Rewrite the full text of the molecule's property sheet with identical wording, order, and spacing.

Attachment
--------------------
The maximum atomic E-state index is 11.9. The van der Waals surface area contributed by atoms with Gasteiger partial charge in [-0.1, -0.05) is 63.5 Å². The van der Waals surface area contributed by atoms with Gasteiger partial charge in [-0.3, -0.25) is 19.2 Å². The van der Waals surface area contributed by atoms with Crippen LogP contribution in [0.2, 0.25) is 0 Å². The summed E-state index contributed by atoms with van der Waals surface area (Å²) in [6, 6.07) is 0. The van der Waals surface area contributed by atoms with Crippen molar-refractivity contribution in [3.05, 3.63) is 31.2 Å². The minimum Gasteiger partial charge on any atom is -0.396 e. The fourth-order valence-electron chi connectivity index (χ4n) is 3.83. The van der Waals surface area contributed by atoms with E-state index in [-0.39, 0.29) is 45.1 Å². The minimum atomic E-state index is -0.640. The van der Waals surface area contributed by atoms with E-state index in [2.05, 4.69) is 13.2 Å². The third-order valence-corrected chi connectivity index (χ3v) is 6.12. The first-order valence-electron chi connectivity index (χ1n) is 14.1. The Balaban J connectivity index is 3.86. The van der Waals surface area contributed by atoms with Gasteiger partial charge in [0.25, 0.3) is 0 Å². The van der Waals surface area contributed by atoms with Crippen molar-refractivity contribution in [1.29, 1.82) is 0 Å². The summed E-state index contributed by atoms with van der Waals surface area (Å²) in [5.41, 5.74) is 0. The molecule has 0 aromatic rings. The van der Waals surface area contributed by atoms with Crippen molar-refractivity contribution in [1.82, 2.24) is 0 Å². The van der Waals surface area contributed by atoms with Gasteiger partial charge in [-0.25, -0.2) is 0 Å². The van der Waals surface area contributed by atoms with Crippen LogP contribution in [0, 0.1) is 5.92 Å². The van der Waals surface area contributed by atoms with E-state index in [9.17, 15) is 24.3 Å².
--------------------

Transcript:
The maximum atomic E-state index is 11.9. The van der Waals surface area contributed by atoms with Gasteiger partial charge in [-0.1, -0.05) is 63.5 Å². The van der Waals surface area contributed by atoms with Gasteiger partial charge in [-0.3, -0.25) is 19.2 Å². The van der Waals surface area contributed by atoms with Crippen LogP contribution in [0.2, 0.25) is 0 Å². The summed E-state index contributed by atoms with van der Waals surface area (Å²) in [6, 6.07) is 0. The van der Waals surface area contributed by atoms with Crippen molar-refractivity contribution in [3.05, 3.63) is 31.2 Å². The minimum Gasteiger partial charge on any atom is -0.396 e. The fourth-order valence-electron chi connectivity index (χ4n) is 3.83. The van der Waals surface area contributed by atoms with E-state index in [-0.39, 0.29) is 45.1 Å². The minimum atomic E-state index is -0.640. The van der Waals surface area contributed by atoms with E-state index in [2.05, 4.69) is 13.2 Å². The third-order valence-corrected chi connectivity index (χ3v) is 6.12. The first-order valence-electron chi connectivity index (χ1n) is 14.1. The Balaban J connectivity index is 3.86. The van der Waals surface area contributed by atoms with Gasteiger partial charge in [0.25, 0.3) is 0 Å². The van der Waals surface area contributed by atoms with Crippen molar-refractivity contribution in [1.29, 1.82) is 0 Å². The summed E-state index contributed by atoms with van der Waals surface area (Å²) in [5.41, 5.74) is 0. The molecule has 0 aromatic rings. The van der Waals surface area contributed by atoms with Crippen molar-refractivity contribution in [1.82, 2.24) is 0 Å². The van der Waals surface area contributed by atoms with Gasteiger partial charge in [-0.25, -0.2) is 0 Å². The van der Waals surface area contributed by atoms with Crippen LogP contribution in [0, 0.1) is 5.92 Å². The van der Waals surface area contributed by atoms with E-state index in [9.17, 15) is 24.3 Å².